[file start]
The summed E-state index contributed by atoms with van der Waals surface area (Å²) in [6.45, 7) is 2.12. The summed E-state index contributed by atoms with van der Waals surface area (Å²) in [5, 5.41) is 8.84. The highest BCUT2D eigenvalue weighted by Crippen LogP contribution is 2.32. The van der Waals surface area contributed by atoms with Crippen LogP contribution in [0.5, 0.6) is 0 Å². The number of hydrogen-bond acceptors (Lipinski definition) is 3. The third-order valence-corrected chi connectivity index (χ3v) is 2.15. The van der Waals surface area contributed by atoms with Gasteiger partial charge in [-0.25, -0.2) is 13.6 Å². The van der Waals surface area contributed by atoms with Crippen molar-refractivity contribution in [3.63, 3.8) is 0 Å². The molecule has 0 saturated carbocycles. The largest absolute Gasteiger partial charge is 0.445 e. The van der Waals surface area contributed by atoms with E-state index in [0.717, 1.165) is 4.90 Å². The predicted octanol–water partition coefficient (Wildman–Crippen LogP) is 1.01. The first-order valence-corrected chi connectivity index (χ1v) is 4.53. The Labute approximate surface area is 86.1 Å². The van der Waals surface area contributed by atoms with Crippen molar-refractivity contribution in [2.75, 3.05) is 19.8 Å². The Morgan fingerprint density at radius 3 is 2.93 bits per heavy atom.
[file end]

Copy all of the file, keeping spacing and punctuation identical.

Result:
The summed E-state index contributed by atoms with van der Waals surface area (Å²) in [6.45, 7) is 2.12. The summed E-state index contributed by atoms with van der Waals surface area (Å²) in [5, 5.41) is 8.84. The highest BCUT2D eigenvalue weighted by Crippen LogP contribution is 2.32. The van der Waals surface area contributed by atoms with Crippen LogP contribution in [0.5, 0.6) is 0 Å². The number of hydrogen-bond acceptors (Lipinski definition) is 3. The third-order valence-corrected chi connectivity index (χ3v) is 2.15. The van der Waals surface area contributed by atoms with Gasteiger partial charge in [-0.25, -0.2) is 13.6 Å². The van der Waals surface area contributed by atoms with Crippen molar-refractivity contribution in [3.63, 3.8) is 0 Å². The molecule has 0 saturated carbocycles. The largest absolute Gasteiger partial charge is 0.445 e. The van der Waals surface area contributed by atoms with E-state index in [0.717, 1.165) is 4.90 Å². The predicted octanol–water partition coefficient (Wildman–Crippen LogP) is 1.01. The first-order valence-corrected chi connectivity index (χ1v) is 4.53. The Labute approximate surface area is 86.1 Å². The van der Waals surface area contributed by atoms with Crippen molar-refractivity contribution in [2.75, 3.05) is 19.8 Å². The Morgan fingerprint density at radius 3 is 2.93 bits per heavy atom.